Olympics - the new social planners?
Over the stormy winter we’ve all just endured, the dream of 2010 has faded a little. Perhaps it was the driving rain on dark February afternoons or maybe it was the sight of ancient toppled trees lining the causeway in Stanley Park, but the Olympic fever has become muted through the combination of a nasty winter, overwhelming expectations and a lack of concrete information.
Of course, the dimming of excitement wasn’t helped by 2010 events plagued by protesters, who went as far as to damage the countdown clock located in the front lawn of the Vancouver Art Gallery and defy court orders in the Eagleridge Bluff’s debacle.
Somehow, on the road to the Olympic Games, the monstrous sporting spectacle became responsible for every social ill and poor government planning decision. Hauling away Grandma Betty Kracwcyzk in handcuffs for her illegal actions – let’s pin that on the Olympics. Homelessness in Vancouver, which has been a multi-government problem for years – must be the Olympics.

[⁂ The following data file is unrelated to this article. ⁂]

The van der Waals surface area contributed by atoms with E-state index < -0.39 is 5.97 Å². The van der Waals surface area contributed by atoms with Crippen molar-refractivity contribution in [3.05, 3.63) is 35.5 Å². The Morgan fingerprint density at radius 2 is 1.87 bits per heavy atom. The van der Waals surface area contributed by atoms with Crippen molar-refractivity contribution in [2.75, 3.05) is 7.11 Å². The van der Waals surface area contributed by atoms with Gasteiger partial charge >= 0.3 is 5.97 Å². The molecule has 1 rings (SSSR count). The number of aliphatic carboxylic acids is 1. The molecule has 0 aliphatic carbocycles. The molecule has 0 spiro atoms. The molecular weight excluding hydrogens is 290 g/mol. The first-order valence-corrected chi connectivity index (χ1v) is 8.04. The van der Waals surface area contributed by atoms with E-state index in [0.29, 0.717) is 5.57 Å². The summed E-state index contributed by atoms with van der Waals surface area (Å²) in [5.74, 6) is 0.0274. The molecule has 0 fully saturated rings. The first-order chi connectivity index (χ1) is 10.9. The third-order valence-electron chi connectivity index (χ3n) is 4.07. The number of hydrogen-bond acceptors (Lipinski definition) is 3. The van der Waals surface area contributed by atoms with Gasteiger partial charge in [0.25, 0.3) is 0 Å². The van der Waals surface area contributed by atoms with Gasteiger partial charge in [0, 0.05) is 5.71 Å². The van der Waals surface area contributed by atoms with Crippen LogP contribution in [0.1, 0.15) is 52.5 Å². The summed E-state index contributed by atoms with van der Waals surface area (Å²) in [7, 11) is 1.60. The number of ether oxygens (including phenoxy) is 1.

But the corner has been turned this week and organizers should hope the momentum gathered this summer will carry them through next winter’s nasty weather.
The long-awaited budget and business plan for the 2010 Games has finally been released, putting to rest nagging fears of cost overruns and taxpayers “on the hook”.
Don’t get me wrong, it is a doozy of a $1.62 billion budget. (Yes, billion). The budget beats the estimated costs from the bid budget by almost double but the organizers, led by Jack Poole, have managed to keep the government financial commitment the same by reaching out to sponsors, squeezing more from the IOC in television dollars and employing innovative revenue generation techniques.
As with most billion dollar budgets, there is something for everyone to criticize, but examined in aggregate, the budget (posted at www.vancouver2010.com) is conservative, well-considered and leaves lots of room for last minute cost increases – which are bound to occur.
Even critics will have to admit that the organizers have done their job and done it well.
But let’s be honest, most Olympic detractors are never going to support the games. They have an ideological opposition to building community in this manner and loath the idea of corporate sponsorship, sports (all that sweat and testosterone) and leveraging a global event for the benefit of a region.
They will continue to push the 2010 Games to provide for social programs that are outside their mandate, a no-win situation for the Olympics and a disingenuous ploy for the social activists.
But with the budget out of the way, the rest of us can breathe a sigh of relief and start thinking about how to get our hands on some gold medal round hockey tickets.